Antarctic Science

Papers—Life Sciences and Oceanography

The relationship between water chemistry and surface sediment diatom assemblages in maritime Antarctic lakes

V. J. Jones a1, S. Juggins a1 and J. C. Ellis-Evans a2
a1 Environmental Change Research Centre, Department of Geography, University College London, 26 Bedford Way, London WC1H 0AP, UK
a2 British Antarctic Survey, Natural Environment Research Council, High Cross, Madingley Road, Cambridge CB3 0ET, UK

Article author query
jones v   [PubMed][Google Scholar] 
juggins s   [PubMed][Google Scholar]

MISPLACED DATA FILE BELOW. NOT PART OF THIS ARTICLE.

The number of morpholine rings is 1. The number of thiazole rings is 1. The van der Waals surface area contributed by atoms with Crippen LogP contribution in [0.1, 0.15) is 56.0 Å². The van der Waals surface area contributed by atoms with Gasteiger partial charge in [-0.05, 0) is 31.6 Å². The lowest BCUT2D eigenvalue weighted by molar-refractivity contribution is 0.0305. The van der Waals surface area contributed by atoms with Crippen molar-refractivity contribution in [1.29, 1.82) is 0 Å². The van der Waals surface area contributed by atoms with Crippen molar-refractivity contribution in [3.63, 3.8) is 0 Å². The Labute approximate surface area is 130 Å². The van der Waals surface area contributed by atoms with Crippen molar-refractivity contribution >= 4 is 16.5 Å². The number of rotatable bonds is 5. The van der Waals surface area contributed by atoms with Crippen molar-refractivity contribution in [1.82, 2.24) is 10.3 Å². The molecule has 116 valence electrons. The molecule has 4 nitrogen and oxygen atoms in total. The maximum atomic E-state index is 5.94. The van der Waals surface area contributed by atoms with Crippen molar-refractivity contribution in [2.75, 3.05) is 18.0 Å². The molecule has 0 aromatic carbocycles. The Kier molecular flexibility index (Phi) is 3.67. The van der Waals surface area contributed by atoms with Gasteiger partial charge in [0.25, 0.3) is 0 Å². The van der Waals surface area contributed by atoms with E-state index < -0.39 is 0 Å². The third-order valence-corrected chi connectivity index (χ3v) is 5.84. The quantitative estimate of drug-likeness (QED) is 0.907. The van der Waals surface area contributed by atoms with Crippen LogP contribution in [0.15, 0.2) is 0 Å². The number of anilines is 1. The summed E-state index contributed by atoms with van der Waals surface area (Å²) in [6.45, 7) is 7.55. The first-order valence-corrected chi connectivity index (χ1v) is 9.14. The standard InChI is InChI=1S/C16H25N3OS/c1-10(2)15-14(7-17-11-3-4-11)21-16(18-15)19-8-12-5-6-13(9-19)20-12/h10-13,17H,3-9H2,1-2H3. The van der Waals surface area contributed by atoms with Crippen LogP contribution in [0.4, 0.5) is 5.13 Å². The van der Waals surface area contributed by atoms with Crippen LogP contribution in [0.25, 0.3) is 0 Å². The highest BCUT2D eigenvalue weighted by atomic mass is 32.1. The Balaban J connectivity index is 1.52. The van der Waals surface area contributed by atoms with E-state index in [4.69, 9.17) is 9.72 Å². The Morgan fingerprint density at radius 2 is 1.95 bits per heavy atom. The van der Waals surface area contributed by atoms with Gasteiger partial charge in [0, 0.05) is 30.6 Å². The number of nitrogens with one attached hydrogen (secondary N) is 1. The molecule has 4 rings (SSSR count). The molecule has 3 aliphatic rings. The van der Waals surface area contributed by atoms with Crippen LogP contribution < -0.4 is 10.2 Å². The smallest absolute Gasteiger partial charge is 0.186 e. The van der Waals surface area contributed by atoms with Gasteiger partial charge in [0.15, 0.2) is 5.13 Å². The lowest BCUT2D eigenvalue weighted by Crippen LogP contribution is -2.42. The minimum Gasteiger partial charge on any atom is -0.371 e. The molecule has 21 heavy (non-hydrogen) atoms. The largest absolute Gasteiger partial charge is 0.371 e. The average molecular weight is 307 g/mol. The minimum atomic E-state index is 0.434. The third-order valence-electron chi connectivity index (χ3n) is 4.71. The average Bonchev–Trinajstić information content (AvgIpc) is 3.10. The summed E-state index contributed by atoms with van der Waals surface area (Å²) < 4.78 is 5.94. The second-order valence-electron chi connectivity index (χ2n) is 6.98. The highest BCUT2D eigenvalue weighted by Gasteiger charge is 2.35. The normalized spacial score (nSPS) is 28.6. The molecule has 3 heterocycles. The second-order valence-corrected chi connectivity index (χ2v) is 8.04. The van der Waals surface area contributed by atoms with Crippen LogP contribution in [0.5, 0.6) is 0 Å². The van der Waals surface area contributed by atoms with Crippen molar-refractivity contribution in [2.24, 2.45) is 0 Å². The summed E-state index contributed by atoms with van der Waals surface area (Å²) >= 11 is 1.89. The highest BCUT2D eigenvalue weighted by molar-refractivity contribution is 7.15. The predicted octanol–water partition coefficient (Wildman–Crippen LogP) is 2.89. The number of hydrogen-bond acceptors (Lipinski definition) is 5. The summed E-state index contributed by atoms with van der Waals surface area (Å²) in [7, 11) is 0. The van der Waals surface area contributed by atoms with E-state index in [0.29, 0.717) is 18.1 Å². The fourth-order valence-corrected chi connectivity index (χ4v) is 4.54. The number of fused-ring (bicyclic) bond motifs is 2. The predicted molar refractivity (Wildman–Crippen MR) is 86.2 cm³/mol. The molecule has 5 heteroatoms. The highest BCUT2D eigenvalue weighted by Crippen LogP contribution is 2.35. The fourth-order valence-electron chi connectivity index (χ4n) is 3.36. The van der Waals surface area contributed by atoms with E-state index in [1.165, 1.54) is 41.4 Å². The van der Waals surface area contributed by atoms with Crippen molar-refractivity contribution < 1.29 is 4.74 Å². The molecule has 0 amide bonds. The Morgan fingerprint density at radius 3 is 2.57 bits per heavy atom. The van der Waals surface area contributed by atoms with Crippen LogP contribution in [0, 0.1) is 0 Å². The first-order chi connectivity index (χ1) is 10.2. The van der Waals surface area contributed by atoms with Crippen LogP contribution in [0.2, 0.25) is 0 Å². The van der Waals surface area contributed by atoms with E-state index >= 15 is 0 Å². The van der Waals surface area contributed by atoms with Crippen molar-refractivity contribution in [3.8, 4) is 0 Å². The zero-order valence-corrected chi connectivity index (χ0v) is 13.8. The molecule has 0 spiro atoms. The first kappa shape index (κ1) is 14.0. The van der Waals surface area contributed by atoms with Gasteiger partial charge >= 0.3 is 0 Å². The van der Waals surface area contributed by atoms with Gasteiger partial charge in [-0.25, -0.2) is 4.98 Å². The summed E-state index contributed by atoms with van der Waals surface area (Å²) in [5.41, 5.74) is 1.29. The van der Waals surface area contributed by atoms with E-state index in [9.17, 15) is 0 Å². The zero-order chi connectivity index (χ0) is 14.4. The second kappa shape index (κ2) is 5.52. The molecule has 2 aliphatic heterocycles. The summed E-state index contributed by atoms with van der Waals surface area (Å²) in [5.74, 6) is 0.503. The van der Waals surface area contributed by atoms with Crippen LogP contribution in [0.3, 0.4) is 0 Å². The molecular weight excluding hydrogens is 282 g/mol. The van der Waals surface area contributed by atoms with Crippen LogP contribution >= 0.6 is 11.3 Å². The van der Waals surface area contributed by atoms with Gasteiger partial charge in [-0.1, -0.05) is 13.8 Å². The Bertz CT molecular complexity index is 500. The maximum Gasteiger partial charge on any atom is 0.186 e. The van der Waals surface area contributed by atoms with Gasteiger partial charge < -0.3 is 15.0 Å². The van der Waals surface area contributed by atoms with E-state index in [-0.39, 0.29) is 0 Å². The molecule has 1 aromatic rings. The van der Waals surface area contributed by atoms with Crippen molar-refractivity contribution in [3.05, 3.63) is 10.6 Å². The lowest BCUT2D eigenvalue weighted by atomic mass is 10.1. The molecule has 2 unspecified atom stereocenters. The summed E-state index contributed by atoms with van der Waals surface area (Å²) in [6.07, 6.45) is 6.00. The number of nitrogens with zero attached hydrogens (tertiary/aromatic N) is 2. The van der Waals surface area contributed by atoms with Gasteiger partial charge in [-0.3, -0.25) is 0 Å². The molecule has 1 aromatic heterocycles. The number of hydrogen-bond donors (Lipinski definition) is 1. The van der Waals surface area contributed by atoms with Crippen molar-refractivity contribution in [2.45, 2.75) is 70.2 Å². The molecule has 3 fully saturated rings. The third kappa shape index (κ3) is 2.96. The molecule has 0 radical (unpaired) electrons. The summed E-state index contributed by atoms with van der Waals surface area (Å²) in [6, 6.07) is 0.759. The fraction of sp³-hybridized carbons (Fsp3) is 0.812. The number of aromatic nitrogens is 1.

ellis-evans j   [PubMed][Google Scholar] 


Maritime Antarctic freshwater lakes and their catchments are inherently simple systems in an environment which is characterized by strong seasonality. Such lakes offer excellent opportunities to study the interaction of water chemistry and plant communities. The response of diatom species to environmental gradients was assessed by constructing a diatom and water chemistry dataset from 59 lakes at two locations (Livingston Island, South Shetland Islands and Signy Island, South Orkney Islands). Results indicate that diatom species abundance is predominately related to nutrient and salinity gradients. The dataset will be used to create transfer functions which can be applied to sediment core diatom assemblages to reconstruct historical patterns of lake chemistry.

(Received November 28 1992)
(Accepted March 26 1993)

Key Words: diatoms; training dataset; nutrients; salinity; multivariate analysis.